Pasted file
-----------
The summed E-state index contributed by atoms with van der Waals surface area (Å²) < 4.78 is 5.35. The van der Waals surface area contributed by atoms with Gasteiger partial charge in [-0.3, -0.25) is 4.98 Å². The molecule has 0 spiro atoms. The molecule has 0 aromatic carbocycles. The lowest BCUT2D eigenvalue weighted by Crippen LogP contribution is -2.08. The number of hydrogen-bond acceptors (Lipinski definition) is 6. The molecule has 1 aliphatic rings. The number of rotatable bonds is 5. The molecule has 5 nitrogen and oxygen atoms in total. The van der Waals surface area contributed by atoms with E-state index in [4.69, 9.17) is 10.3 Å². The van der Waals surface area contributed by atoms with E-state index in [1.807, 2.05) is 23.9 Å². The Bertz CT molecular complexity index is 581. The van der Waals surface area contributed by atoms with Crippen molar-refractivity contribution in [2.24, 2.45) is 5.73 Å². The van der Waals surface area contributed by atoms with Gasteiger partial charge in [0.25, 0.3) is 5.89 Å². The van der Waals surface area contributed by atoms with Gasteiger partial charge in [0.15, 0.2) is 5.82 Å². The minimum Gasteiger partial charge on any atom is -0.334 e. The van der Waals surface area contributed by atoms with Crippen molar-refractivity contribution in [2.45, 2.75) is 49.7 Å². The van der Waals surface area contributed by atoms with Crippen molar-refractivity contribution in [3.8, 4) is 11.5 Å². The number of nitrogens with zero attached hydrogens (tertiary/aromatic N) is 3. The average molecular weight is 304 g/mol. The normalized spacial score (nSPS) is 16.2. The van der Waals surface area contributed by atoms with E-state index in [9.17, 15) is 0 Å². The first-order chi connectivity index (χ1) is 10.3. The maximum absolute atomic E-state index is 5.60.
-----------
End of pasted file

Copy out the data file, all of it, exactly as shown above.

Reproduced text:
The summed E-state index contributed by atoms with van der Waals surface area (Å²) < 4.78 is 5.35. The van der Waals surface area contributed by atoms with Gasteiger partial charge in [-0.3, -0.25) is 4.98 Å². The molecule has 0 spiro atoms. The molecule has 0 aromatic carbocycles. The lowest BCUT2D eigenvalue weighted by Crippen LogP contribution is -2.08. The number of hydrogen-bond acceptors (Lipinski definition) is 6. The molecule has 1 aliphatic rings. The number of rotatable bonds is 5. The molecule has 5 nitrogen and oxygen atoms in total. The van der Waals surface area contributed by atoms with E-state index in [4.69, 9.17) is 10.3 Å². The van der Waals surface area contributed by atoms with E-state index in [1.807, 2.05) is 23.9 Å². The Bertz CT molecular complexity index is 581. The van der Waals surface area contributed by atoms with Crippen molar-refractivity contribution in [2.24, 2.45) is 5.73 Å². The van der Waals surface area contributed by atoms with Gasteiger partial charge in [0.25, 0.3) is 5.89 Å². The van der Waals surface area contributed by atoms with Gasteiger partial charge in [0.15, 0.2) is 5.82 Å². The minimum Gasteiger partial charge on any atom is -0.334 e. The van der Waals surface area contributed by atoms with Crippen molar-refractivity contribution in [2.45, 2.75) is 49.7 Å². The van der Waals surface area contributed by atoms with Crippen molar-refractivity contribution in [3.8, 4) is 11.5 Å². The number of nitrogens with zero attached hydrogens (tertiary/aromatic N) is 3. The average molecular weight is 304 g/mol. The normalized spacial score (nSPS) is 16.2. The van der Waals surface area contributed by atoms with E-state index in [9.17, 15) is 0 Å². The first-order chi connectivity index (χ1) is 10.3. The maximum absolute atomic E-state index is 5.60.